Should animals be allowed to VOTE?

Radical study claims critters should have a say on laws – but critics say the bizarre idea is laughable.

Giving your pet dog its very own voting slip on the way to the polling station may sound like a bizarre scenario. 

But a researcher claims it may not be a bad idea. 

Ioan-Radu Motoarcă, a former professor in the philosophy department at Rowan University in New Jersey, thinks certain animals should have voting rights. 

In a new paper, he outlines his idea for a voting system that lets critters have their say on issues that affect them, like pet care. 

However, it seems that not everyone agrees with this wacky idea, with one expert calling it ‘risible’. 

In his paper, Professor Motoarcă, now at Ashman Law Offices in Illinois, admits that ‘the idea that animals should have the right to vote sounds preposterous’. 

He continues: ‘Accordingly, most authors who have touched on the issue dismiss it in few words as obviously absurd. 

‘However, I will argue that we can understand this idea as a natural outcome of our fundamental democratic commitments. 

‘Consequently, I believe governments should recognize a political right to vote for at least certain categories of animals.’

Professor Motoarcă wants an animal voting system that involves appointed representatives – either individual humans or whole companies – casting votes on behalf of animals. 

Under his proposed system, people would only be appointed representatives casting votes on behalf of animals in cases involving animal welfare.

This could include policies regarding animal husbandry, meat production standards, fishing regulation or pet care. 

Because they do not worry about complex moral problems like abortion or the legalization of prostitution, animals would not be required to vote on such issues. 

Professor Motoarcă draws comparisons to representatives acting on behalf of children or people with mental disabilities, ‘who need someone else to assert their rights’. 

He also argues that the incompetence of animals to exercise voting rights is also not a valid reason to exclude them. 

And while the idea may sound ridiculous, he claims it would be an extension of existing practices. 

Certain governments already permit the enforcement of animal legal rights through representatives.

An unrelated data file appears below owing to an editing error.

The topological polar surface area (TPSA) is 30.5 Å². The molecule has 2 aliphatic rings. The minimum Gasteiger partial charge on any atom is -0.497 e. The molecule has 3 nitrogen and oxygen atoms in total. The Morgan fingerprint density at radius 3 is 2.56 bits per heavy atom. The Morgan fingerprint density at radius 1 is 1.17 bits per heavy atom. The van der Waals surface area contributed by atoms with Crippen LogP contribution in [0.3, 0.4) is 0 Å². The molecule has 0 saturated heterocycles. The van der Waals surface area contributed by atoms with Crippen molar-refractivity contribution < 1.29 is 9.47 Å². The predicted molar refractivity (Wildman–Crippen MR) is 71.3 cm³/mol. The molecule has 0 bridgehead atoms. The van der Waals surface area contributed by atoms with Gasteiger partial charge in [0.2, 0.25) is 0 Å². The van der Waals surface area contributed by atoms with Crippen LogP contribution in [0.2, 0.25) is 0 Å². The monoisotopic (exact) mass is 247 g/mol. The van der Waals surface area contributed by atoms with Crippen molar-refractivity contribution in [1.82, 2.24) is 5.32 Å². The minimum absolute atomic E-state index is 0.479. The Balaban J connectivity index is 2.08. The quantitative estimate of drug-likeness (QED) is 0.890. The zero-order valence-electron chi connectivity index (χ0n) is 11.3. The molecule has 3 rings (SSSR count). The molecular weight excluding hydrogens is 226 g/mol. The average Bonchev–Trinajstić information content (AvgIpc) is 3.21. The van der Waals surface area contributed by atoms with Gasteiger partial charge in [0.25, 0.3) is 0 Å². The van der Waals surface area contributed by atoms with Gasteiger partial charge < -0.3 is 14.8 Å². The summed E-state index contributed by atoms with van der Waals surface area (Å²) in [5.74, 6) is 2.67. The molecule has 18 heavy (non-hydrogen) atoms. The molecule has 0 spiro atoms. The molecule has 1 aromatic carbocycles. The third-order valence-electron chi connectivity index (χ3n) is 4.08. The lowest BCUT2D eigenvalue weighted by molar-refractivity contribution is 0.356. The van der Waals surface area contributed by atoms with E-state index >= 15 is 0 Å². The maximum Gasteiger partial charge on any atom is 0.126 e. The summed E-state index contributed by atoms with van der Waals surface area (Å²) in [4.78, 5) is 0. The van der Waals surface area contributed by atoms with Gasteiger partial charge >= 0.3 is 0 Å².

What’s more, in many US federal lawsuits, animals are named as the plaintiff – the one who brings a legal case against another. 

Historically, various governments excluded certain categories – such as women and slaves – from having legal rights because it seemed justified at the time.

But any commonly-accepted reasons for blocking animal voting rights could appear similarly archaic hundreds of years from now. 

Professor Motoarcă’s idea is an example of the ‘all affected interests’ principle where everyone who is affected by the decisions of a government should have the right to participate in that government.

This dates back at least to the Justinian Code in Roman private law that asserts ‘what touches all must be approved by all’. 

However, Thom Brooks, a professor of law and government at Durham University, told MailOnline he does not agree with the new proposal. 

‘At a time where public trust in our politics is at all time low, I believe time and energy is best spent focused on ensuring the voices of our fellow citizens are heard and their votes counted,’ Professor Brooks said. 

Matthew Kramer, a professor of legal and political philosophy at Cambridge University, said giving a non-human animal an entitlement to vote would be ‘risible’.

More realistically, such a system would really involve the assignment of an extra vote to any human being voting on behalf of an animal. 

‘That human being, rather than the animal itself, is the party who would make a choice on whatever matter is under consideration in the voting,’ he told MailOnline.

However, Professor Kenneth Ehrenberg at the University of Surrey’s school of law called it a ‘very interesting argument’ and not ‘preposterous at all’. 

‘Animals clearly feel pain and have interests – they can be better off or worse off depending on the conditions in which they live,’ he told MailOnline. 

‘It’s not unreasonable to believe that they are interest holders who would have a stake in the outcome of elections since their lives may be improved or worsened by what happens in those elections.

‘The only remaining problem is that animals are not capable of understanding the options or what is at stake in the election.’ 

The new paper has been published in the journal Analysis.

By JONATHAN CHADWICK FOR MAILONLINE 

PUBLISHED: 06:37 EST, 24 January 2024 | UPDATED: 04:08 EST, 26 January 2024

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